What Does “Open Concept” Really Mean?

published Jun 24, 2018
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(Image credit: Jessica Isaac)

One of the most sought-after features in real estate today is “open concept.” But, like many popular buzzwords, people seem to mean different things when they use it. So we decided to talk with some real estate professionals to break down what open concept really means, how it originated, and why it’s so appealing.

Put simply, an open concept is a type of floor plan where walls and doors are taken out and living spaces merge into one, says agent Maria Daou of Warburg Realty in Manhattan. This typically refers to the walls between the kitchen, living, and dining rooms—not the bedrooms. An open-concept layout is the exact opposite of older floor plans that traditionally have a succession of closed-in rooms that can often create a labyrinth feeling in larger homes.

Further, agent Phillip Salem of Triplemint real estate in Manhattan says that open concept is more than just an arrangement—it’s a feeling. “When a buyer steps into the [home], they want to feel like they are not confined, the space has light, and it’s easy to move around from room to room without feeling trapped.”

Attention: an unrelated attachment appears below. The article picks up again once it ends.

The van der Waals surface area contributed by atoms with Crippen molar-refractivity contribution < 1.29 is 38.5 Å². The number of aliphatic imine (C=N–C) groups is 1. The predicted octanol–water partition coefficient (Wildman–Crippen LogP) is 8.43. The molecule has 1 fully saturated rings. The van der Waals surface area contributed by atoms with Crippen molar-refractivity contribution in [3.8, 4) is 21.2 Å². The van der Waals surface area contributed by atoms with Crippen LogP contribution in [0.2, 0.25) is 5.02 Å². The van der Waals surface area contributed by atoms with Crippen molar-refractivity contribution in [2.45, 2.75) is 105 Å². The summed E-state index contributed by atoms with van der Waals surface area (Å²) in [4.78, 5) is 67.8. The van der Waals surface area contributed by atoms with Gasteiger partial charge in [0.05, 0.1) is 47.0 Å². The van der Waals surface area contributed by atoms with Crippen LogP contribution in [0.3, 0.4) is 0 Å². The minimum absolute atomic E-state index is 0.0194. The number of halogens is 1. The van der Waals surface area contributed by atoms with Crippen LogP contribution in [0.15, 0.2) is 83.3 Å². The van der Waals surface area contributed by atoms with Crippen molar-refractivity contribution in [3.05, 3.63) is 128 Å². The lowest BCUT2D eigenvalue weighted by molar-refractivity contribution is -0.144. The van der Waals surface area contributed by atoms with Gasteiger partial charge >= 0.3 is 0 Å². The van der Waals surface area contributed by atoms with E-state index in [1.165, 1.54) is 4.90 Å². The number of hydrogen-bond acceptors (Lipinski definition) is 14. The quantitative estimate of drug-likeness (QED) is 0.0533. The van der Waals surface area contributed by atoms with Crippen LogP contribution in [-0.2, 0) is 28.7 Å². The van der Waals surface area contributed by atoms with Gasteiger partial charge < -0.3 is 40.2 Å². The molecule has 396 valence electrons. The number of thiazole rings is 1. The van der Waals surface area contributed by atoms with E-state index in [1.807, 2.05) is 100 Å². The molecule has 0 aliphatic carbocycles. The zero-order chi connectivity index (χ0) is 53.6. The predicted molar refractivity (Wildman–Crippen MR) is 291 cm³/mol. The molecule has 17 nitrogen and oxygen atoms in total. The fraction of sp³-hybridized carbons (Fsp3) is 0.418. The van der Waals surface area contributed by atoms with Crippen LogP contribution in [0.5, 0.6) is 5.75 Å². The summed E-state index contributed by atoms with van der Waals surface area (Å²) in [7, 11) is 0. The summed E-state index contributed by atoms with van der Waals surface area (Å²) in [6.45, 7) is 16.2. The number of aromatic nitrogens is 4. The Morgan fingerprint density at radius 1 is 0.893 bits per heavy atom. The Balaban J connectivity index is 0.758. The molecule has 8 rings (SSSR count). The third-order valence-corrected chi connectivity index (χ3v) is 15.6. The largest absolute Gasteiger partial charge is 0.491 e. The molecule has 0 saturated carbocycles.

This type of layout is also appealing because it allows for flexibility of function, says Kemba Buchanan of Triplemint. For example, a floor plan where the kitchen is open to the living room allows residents to multitask. “This design lends to a more ideal setup if you enjoy entertaining guests, cooking while watching TV, or making your morning coffee while watching the sunrise from your living windows,” Buchanan says.

The open-concept trend started in the 1990s, likely due to the popularity of former artists’ lofts in New York City’s SoHo neighborhood, says Daou. Because these units were typically located in industrial buildings with no set rooms, they had open floor plans with high ceilings, large windows, and an oversized main-living area. Soon, developers started building new condos with loft-like open layouts, she says, and the trend spread from there.

Buchanan says that the open-concept approach is especially popular in Manhattan since square footage is already at a premium. The open layout gives even small units a sense of more space.

However, Daou has sensed some pushback to the open-concept homes recently “In some of the new buildings, the space is not that big, and buyers can feel like the whole room is just one big eat-in kitchen,” she says. “Buyers are concerned that they will smell the food or that they won’t have any rooms to escape to besides the bedrooms.”

However, those critics seem to be in the minority as the popularity of open concept continues to soar—and shows little signs of coming down soon.